Get it?! Like, monuments, and momentous, because of the monuments but also because it was our honeymoon …
Okay, ANYway, this is the final recap post from our honeymoon and perhaps my most photo-heavy post to date. Sorry if this one takes a while to load, guys, but there’s lots of good stuff here!
Our morning started in the heart of the city at the National Archives.
No photos are allowed inside the National Archives building anymore, because some of the documents have been damaged by flash photography.
The documents are pretty amazing – the National Archives holds one of four copies of the Magna Carta, as well as original copies of the Declaration of Independence and the U.S. Constitution. I took the time to read the 12th amendment about how the president is elected. Do you think the 1803 congressional representatives imagined when they wrote that amendment that in 200 years we would get our ballots in the mail and use ballpoint pens to cast our votes? Or that some girl from Washington state would be writing about it on the internet? Or … that there’d be a Washington state … and the internet?
Since it was the day after Labor Day, there weren’t any school tours and we pretty much had our run of the interactive part of the museum. I never would have imagined that we’d have so much fun learning about how parchment was made and the records our government keeps track of, but you know what? It was really interesting.
But we didn’t stick around for too long because there was much to see. It was much cooler than the day before, so we took a walk down Pennsylvania Avenue.
U.S. Navy Memorial
The Old Post Office, which is now … a mall
I just thought this was funny
The Treasury Department
Finally, we came to the White House.
This is as close as they’d let us get.
Then we wandered down to the National Mall to see the Washington Monument. Yes, this is what it looked like while we were there. I didn’t know this, but the monument was damaged in the earthquake that hit Virginia in 2011, and has been covered with scaffolding ever since.
The National Mall is chock-full of memorials, so we started at one end and worked our way down …
World War II Memorial
The Lincoln Memorial
Vietnam War Memorial
Now, I’m making this sound like it was a leisurely stroll through the park … and it was. But we’d walked about three miles by this point, and even though I’ve said it wasn’t as hot as the day previous, it was still pretty damn hot. Proof: I doused myself with a layer of sunscreen, and added a second layer around noon, and STILL ended up sunburnt at the end of the day.
Joel found a shady spot outside the Lincoln Memorial to rest a few minutes.
But we weren’t done walking yet! We took a cab across the river to Rossalyn, Virginia and breaked for lunch. Then it was just up a hill and across a highway to the Marine Corps War Memorial, better known as Iwo Jima.
I kind of insisted that we visit this monument, and I’m glad I did – it was one of my favorites. Here’s a fun fact: the sculptor, Felix de Weldon, was an Austrian who served in the U.S. Navy during World War II.
From the Marine Corps Memorial, we could see a giant structure just up the hill in the distance, so we set off that direction and stumbled on the Netherlands Carillon, a giant bell tower that was gifted to the U.S. from the Netherlands following WWII.
Looking the other direction is a beautiful view across the river of the U.S. Capitol.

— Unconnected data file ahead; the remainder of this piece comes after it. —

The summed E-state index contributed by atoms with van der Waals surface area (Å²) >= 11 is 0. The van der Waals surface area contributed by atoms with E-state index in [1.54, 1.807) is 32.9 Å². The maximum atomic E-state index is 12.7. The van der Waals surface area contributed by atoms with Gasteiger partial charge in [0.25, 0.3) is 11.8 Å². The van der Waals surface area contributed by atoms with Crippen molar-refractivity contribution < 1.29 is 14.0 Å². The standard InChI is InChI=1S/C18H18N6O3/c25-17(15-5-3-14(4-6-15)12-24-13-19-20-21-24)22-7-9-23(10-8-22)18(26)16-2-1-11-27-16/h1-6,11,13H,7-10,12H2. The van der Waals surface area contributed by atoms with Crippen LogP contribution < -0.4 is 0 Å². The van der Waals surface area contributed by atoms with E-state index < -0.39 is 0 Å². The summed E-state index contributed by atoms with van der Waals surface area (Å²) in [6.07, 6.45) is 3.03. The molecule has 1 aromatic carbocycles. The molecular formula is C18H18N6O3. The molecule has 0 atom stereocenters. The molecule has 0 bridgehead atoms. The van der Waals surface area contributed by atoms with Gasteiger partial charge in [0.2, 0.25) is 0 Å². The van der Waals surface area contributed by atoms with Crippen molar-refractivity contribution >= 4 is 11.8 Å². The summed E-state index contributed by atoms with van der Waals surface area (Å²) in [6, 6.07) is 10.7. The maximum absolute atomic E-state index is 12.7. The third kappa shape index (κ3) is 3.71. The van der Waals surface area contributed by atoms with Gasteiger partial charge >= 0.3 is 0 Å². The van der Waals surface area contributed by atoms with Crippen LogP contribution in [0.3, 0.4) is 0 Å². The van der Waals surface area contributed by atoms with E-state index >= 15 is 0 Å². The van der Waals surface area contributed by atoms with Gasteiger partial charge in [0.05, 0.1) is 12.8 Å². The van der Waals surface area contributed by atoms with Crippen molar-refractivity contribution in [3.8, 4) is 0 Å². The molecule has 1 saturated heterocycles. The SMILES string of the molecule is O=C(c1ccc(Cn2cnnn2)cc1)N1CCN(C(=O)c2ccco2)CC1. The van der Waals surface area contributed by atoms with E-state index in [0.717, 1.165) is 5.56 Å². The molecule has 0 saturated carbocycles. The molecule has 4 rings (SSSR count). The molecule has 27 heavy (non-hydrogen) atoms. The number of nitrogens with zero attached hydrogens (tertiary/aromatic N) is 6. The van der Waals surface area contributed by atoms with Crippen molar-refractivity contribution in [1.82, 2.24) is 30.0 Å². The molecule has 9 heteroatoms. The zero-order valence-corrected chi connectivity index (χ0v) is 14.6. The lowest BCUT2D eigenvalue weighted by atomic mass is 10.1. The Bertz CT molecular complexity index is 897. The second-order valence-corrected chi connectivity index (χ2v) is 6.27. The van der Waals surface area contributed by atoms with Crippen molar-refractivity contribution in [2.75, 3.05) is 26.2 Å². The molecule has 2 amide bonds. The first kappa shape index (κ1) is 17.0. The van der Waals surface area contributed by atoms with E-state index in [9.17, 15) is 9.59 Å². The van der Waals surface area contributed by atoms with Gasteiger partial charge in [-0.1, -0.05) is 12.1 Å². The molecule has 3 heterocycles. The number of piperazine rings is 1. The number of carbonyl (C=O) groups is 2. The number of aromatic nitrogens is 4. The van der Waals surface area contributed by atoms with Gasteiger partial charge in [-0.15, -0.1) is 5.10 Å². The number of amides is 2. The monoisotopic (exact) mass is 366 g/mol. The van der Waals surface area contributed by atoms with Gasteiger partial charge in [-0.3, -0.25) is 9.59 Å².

And from there, it was just another short walk (downhill this time, thankfully) to the edge of Arlington Cemetery, so off we went.
But we misunderestimated just how big the cemetery is. It’s about a half mile trek across the cemetery to the visitor’s center … where we bought tickets for the bus tour so that we could see the major stops without walking 🙂
The bus tour stops at a few of the most well known sites – first, the Kennedys’ graves.
Bobby Kennedy’s cross. I’ve got to be honest – I felt a little disrespectful taking pictures of a grave to post on the internet. But it was an incredibly beautiful spot.
The second stop on the bus tour is the amphitheater.
Just around on the other side of the amphitheater is the Tomb of the Unknown Soldier. It was about 15 minutes before the changing of the guard, and we weren’t planning on staying, but we were both (surprisingly) mesmerized by the guard, so we stuck around.
If you have a few spare minutes, I highly recommend perusing the Wikipedia article on the Tomb of the Unknowns, because it is fascinating. Since we stuck around to watch the guard change, we had to wait for the next bus so we had time to kill, which we pretty much just spent reading Wikipedia. The article on the 3rd Infantry Regiment is also pretty interesting.
If you aren’t interested in reading the full article, here are a few quick facts:
- The Tomb of the Unknown Soldier Guard Identification Badge is the second least awarded badge in the U.S. military.
- The guards wear sunglasses year-round because of the glare off the white marble.
- On-duty guards do not wear insignia of their rank, so as not to outrank the Unknowns.
The last stop on the tour was at the Arlington House, Robert E. Lee Memorial. Robert E. Lee lived in the house before the surrounding land became a cemetery (which happened during the Civil War.)
… And that’s where I’ll end the recap of our trip. We were in Virginia for about 24 hours after we left Arlington National Cemetery, but we didn’t really do anything of consequence, and it feels irrelevant to write about the shopping and ice cream eating we did later in the day. After we returned home, I was talking about visiting the cemetery with one of my coworkers, and he said “it was overwhelming, like, I haven’t done anything important in my life.”
Yeah, pretty much.
I’ll post one last honeymoon post about the food in D.C./VA next week. If you missed any of my previous recap posts, you can find links on this page.